82
Aging and Sex, DNA Repair in
testes. The human RecA homolog carries
out the distinctive reactions of
E. coli
RecA protein, including DNA-dependent
hydrolysis of ATP, renaturation of com-
plementary strands, homologous pairing
of a single strand with duplex DNA, and
strand exchange. A pair of
recA
gene ho-
mologs of the lily,
lim15
and
rad51
,which
are also homologs of the yeast
dmc1
and
rad51
genes, were found by Terasawa and
coworkers in 1995. The
lim15
gene in lily is
speciFcally expressed in meiotic prophase
during microsporogenesis. Thus, in both
animals and plants, homologs of bacterial
recA
appear to have an important role in
meiotic recombination.
3.8
The Adaptive Function of Recombination
Appears to Be Removal of DNA Damage
DNA repair is probably the principal adap-
tive function of the RecA protein and its
homologs. RecA protein binding is largely
limited to regions in the DNA containing
suitable nucleation sites, especially single-
strand gaps. A variety of DNA damages
cause structural perturbations that provide
favorable nucleation sites.
About 100 ATPs are hydrolyzed for every
base pair of heteroduplex DNA generated
by RecA-mediated strand exchange. In
1993, Cox reviewed evidence that the
energy released by ATP hydrolysis is used
speciFcally to allow the strand-exchange
process to traverse damaged regions of
DNA. He argued that this use of ATP
is readily understood as an adaptation of
repair of DNA damage. Thus, the evidence
reviewed by Cox indicates that the adaptive
function of RecA homologs, acting during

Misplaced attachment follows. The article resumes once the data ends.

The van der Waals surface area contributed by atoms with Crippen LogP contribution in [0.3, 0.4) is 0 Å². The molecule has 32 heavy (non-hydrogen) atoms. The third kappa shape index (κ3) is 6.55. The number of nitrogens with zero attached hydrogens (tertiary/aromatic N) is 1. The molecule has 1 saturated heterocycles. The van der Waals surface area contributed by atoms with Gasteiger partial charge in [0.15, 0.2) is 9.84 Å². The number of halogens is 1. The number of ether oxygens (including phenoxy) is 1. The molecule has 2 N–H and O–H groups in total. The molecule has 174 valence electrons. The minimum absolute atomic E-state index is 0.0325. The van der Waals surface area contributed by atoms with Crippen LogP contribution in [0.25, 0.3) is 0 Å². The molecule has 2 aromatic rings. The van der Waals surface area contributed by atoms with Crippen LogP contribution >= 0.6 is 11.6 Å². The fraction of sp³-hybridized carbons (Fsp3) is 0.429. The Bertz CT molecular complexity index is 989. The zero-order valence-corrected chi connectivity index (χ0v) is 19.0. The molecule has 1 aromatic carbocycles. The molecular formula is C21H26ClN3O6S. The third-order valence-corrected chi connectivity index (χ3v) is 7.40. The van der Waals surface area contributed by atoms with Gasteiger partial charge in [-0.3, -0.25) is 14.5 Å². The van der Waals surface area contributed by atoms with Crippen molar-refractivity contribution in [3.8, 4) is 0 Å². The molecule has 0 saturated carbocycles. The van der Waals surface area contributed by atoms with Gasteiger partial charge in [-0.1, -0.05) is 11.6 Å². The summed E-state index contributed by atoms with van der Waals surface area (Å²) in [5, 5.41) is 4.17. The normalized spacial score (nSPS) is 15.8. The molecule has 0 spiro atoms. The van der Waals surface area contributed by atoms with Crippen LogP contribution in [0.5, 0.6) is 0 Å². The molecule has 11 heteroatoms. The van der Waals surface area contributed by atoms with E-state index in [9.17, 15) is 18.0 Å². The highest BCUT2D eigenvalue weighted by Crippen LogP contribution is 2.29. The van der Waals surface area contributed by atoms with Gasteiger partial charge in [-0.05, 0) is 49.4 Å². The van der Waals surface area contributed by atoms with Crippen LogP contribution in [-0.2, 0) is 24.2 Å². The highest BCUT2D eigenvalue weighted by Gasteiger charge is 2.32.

meiosis, is DNA repair.
In humans, HRR is carried out by a
group of interacting proteins in which
the RecA homolog Rad51 has a central
role. Other proteins involved in HRR in
humans include the products of genes
BRCA1
,
BRCA2
,
ATM
,
ATR
,
FANCD2
,
HMLH1
,and
p53
.
These proteins appear to be responsible
for HRR during meiosis and for HRR
between sister DNA homologs in somatic
cells. HRR is employed in removing
a variety of DNA damages, particularly
double-strand damages such as double-
strand breaks and DNA cross-links. The
proteins named just above, involved in
HRR, also appear to use their DNA
damage recognition capability to induce
apoptosis (a form of programmed cell
death) when the number of DNA damages
in a cell is higher than those that can
be repaired. In somatic cells, apoptosis
is a protective mechanism for the whole
organism since it eliminates cells that
might otherwise survive despite having
unrepaired DNA damages, and upon
replication acquire mutations.
In fact, germ line mutations in genes
BRCA1
,
BRCA2
,
ATM
,
ATR
,
FANCD2
,
HMLH1
,and
p53
predispose individuals to
cancer. Cancer predisposition results from
an inadequate response to DNA damage
in somatic cells leading to increased mu-
tations, some of which cause progression
to malignancy. Thus, the central function
of these genes is to cope with DNA dam-
ages, either to repair the damages, or if
theirnumberinacellisunmanageable,to
induce apoptosis.
Males that are defective in
ATM
or
p53
are unable to respond appropriately to
DNA damage during meiosis, and, as a
likely result, they suffer from low sperm
quantity and quality. The high effective-
ness of DNA damage removal processes
during normal meiosis is reflected in mice,
where there is a one-third lower rate of
mutation in germ cells compared to that
in somatic cells.
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